Shakai Hoken



Over the past few years or so, the union has filed several Shakai Hoken claims on behalf of members at ULI-GLI, Little Garden, IES and others. We lost some cases in round one, but then won them on appeal. The others we won straightaway and preserved the victory in appeal. At each stage, we submit oral and written arguments to the local Shakai Hoken office of the Social Insurance Agency (SIA), now known as the Japan Pension Service (日本年金機構).

Some SIA agents have been reluctant to order management to enroll our members even in clear-cut cases, so it’s crucial we continue to apply pressure, including multiple long visits to the local offices or the prefectural offices, clear arguments based on the law and the 1980 and 2005 directives.

Repeated visits to the Shinjuku office of the Japan Pension Service by Zenkoku Ippan Tokyo General Union member forced Linguage (Linguaphone) to back enroll even semi-fulltime teachers in Shakai Hoken in 2010.

The Japan Pension Service in 2011 forced Saiei School to again back enroll a member in Shakai Hoken following demands by the union.

At Simul Academy International, our members won the back enrollment of a full-time teacher by documenting all his unrecognized work hours in order to surpass even the phony enrollment criteria.

Berlitz Japan management has pushed out many teachers from Shakai Hoken based on phony enrollment criteria. This has caused a sense of crisis among many teachers.

In 2014, we successfully back-enrolled a member at Apple Japan (the maker of Macintosh computers and iPhones) by filing a claim at the pension office.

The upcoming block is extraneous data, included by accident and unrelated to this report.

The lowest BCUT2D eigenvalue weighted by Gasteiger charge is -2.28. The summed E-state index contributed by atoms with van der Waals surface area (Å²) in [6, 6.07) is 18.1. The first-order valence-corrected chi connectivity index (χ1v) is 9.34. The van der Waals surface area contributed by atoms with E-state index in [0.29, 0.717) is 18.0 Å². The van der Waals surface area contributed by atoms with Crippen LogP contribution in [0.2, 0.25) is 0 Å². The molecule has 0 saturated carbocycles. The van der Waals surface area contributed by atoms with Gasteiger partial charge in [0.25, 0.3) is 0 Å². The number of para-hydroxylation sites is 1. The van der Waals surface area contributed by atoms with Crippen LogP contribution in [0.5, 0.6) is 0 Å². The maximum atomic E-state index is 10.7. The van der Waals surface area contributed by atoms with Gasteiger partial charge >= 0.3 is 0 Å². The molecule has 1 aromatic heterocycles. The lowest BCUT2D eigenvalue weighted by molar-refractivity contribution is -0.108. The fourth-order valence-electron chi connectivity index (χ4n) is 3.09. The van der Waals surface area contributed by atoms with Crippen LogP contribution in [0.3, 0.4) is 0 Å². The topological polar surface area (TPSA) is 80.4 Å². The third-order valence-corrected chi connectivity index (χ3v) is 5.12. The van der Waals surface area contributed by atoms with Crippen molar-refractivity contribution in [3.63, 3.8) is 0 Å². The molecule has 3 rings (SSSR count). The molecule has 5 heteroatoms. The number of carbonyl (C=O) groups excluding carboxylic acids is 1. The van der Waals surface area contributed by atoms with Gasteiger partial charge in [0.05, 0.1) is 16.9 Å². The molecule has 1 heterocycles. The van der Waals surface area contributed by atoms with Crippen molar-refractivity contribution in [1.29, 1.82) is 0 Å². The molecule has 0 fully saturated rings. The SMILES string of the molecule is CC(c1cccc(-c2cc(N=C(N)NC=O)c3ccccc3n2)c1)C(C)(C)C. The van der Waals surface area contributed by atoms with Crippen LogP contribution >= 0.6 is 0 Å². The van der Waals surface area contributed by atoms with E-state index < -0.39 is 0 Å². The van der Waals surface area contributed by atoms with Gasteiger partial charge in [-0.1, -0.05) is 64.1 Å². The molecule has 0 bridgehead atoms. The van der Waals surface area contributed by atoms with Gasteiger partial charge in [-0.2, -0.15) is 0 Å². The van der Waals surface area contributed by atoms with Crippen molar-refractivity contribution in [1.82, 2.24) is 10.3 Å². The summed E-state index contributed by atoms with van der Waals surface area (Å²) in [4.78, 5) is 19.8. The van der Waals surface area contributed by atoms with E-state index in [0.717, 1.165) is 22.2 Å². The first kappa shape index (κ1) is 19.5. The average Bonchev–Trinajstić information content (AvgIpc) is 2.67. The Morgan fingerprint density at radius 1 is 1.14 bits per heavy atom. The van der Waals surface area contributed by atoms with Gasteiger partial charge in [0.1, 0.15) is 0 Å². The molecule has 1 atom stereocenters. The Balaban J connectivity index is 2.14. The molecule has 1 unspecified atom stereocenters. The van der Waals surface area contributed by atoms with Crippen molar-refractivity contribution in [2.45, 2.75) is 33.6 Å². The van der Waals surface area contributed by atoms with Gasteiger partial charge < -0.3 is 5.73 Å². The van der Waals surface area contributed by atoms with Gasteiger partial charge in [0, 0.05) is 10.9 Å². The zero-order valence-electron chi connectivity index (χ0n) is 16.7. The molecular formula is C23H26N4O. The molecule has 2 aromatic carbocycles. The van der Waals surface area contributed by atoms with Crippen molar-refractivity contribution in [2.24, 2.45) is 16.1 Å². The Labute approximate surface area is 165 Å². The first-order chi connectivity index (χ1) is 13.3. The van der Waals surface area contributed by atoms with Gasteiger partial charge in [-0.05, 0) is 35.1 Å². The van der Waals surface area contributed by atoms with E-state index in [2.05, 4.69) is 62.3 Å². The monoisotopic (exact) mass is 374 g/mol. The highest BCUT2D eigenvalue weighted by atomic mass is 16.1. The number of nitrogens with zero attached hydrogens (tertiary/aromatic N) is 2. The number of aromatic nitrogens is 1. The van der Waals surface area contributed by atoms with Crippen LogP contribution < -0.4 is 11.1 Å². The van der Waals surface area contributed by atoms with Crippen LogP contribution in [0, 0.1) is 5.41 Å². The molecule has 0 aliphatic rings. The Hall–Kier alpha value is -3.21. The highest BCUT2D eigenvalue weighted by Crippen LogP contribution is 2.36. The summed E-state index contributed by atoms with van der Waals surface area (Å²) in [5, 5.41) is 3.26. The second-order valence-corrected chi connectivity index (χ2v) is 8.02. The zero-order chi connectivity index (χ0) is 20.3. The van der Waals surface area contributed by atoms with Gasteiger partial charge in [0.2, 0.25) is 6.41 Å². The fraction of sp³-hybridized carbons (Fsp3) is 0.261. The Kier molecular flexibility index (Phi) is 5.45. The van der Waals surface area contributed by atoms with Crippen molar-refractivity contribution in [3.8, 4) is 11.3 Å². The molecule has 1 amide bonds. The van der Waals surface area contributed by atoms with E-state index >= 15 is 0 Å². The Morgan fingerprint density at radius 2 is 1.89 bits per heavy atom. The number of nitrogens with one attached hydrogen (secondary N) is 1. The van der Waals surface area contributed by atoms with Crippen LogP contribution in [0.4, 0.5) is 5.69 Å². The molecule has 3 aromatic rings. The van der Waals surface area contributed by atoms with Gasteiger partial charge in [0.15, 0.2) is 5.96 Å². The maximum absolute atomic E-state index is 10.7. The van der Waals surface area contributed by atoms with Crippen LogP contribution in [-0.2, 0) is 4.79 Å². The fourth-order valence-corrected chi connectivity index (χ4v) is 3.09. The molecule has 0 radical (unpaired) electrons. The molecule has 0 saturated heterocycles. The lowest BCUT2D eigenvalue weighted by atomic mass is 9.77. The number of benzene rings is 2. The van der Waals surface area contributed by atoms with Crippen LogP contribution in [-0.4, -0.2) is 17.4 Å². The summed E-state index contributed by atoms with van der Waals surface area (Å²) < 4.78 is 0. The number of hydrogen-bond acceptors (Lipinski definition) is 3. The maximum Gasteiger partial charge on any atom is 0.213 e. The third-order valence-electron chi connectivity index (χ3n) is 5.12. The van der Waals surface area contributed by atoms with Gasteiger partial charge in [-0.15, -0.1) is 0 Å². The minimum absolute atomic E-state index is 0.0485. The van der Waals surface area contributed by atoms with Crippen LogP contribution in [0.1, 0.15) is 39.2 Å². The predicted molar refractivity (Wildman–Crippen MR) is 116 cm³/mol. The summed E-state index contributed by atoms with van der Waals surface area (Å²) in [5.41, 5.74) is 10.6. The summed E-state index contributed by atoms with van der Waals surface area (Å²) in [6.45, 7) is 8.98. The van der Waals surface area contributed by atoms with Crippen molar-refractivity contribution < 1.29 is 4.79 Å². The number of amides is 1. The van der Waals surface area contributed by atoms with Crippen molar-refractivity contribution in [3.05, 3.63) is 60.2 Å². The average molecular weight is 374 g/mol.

What Management Doesn’t Want You To Know

One thing we want all our members to understand is that Health Insurance Law (Article 3) and Employee Pension Insurance Law dictate enrollment in Shakai Hoken of all employees at “applicable workplaces” regardless of work hours. There are only 8 exceptions, stipulated in Article 3 of Health Insurance Law:

1) sailors
2) those employed less than two months
3) those employed at workplaces without fixed addresses
4) seasonal workers
5) employees of enterprises that will be in existence less than six months
6) those employed by the National Health Insurance Union.
7) those over 75 years old
8) those authorized by the SIA director or by a health insurance union or cooperative.

All the talk about part-timers qualifying if they work 3/4 or more the hours of a full-timer is a misrepresentation of the 1980 and 2005 SIA directives. These internal directives addressed to local SIA offices are operational guidelines for enforcement of the laws NOT enrollment criteria. Imagine a stretch of highway with an 80 km/h speed limit and a police officer who sets the radar to 90 km/h. This means the officer will pull over anyone who exceeds 90 km/h but not those who drive between 80 km/h and 90 km/h. It does not mean that it is legal to drive 85 km/h. Similarly the SIA directives provide guidelines for local agents to order employers to enroll their employees. They do not say it is legal not to enroll employees below the 3/4 threshhold. Finally, the directives have no legal force and are not referred to in the law.

Many employers such as Nova and Berlitz use the internal SIA enforcement guidelines as if they were enrollment criteria. Management must pay half the premium so naturally their purpose is to save labor costs regardless of the impact on its teachers. Unfortunately, the SIA has turned a blind eye and in some cases openly collaborated with management in their illegal non-enrollment of employees.

Let’s be clear and unafraid to say the truth – all companies of five or more people, unless they meet one of the 8 exceptions listed in Article 3 of Health Insurance law, are violating the law by not enrolling all of their employees.